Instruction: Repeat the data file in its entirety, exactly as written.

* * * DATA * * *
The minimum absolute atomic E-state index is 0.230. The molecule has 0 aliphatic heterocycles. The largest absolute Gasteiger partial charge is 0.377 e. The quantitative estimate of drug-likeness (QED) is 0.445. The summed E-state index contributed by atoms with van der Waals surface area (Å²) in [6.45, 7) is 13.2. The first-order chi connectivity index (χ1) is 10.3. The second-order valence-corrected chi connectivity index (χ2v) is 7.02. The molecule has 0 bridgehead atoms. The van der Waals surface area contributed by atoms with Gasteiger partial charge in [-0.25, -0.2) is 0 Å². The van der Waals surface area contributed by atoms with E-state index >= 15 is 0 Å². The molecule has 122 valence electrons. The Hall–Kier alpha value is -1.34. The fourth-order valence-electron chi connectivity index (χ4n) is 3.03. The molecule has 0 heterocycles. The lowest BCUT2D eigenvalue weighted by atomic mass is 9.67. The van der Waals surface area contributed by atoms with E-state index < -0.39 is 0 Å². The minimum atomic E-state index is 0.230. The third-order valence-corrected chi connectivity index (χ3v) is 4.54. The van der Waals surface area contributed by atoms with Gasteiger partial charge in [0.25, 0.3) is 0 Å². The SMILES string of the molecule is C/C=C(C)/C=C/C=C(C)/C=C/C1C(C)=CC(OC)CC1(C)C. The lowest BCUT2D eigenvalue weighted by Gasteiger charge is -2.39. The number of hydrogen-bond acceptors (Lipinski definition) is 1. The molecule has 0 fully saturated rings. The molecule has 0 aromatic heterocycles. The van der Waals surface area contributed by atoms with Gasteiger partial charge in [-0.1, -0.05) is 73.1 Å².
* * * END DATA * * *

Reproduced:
The minimum absolute atomic E-state index is 0.230. The molecule has 0 aliphatic heterocycles. The largest absolute Gasteiger partial charge is 0.377 e. The quantitative estimate of drug-likeness (QED) is 0.445. The summed E-state index contributed by atoms with van der Waals surface area (Å²) in [6.45, 7) is 13.2. The first-order chi connectivity index (χ1) is 10.3. The second-order valence-corrected chi connectivity index (χ2v) is 7.02. The molecule has 0 bridgehead atoms. The van der Waals surface area contributed by atoms with Gasteiger partial charge in [-0.25, -0.2) is 0 Å². The van der Waals surface area contributed by atoms with E-state index >= 15 is 0 Å². The molecule has 122 valence electrons. The Hall–Kier alpha value is -1.34. The fourth-order valence-electron chi connectivity index (χ4n) is 3.03. The molecule has 0 heterocycles. The lowest BCUT2D eigenvalue weighted by atomic mass is 9.67. The van der Waals surface area contributed by atoms with E-state index < -0.39 is 0 Å². The minimum atomic E-state index is 0.230. The third-order valence-corrected chi connectivity index (χ3v) is 4.54. The van der Waals surface area contributed by atoms with Gasteiger partial charge in [0.25, 0.3) is 0 Å². The SMILES string of the molecule is C/C=C(C)/C=C/C=C(C)/C=C/C1C(C)=CC(OC)CC1(C)C. The lowest BCUT2D eigenvalue weighted by Gasteiger charge is -2.39. The number of hydrogen-bond acceptors (Lipinski definition) is 1. The molecule has 0 fully saturated rings. The molecule has 0 aromatic heterocycles. The van der Waals surface area contributed by atoms with Gasteiger partial charge in [-0.1, -0.05) is 73.1 Å².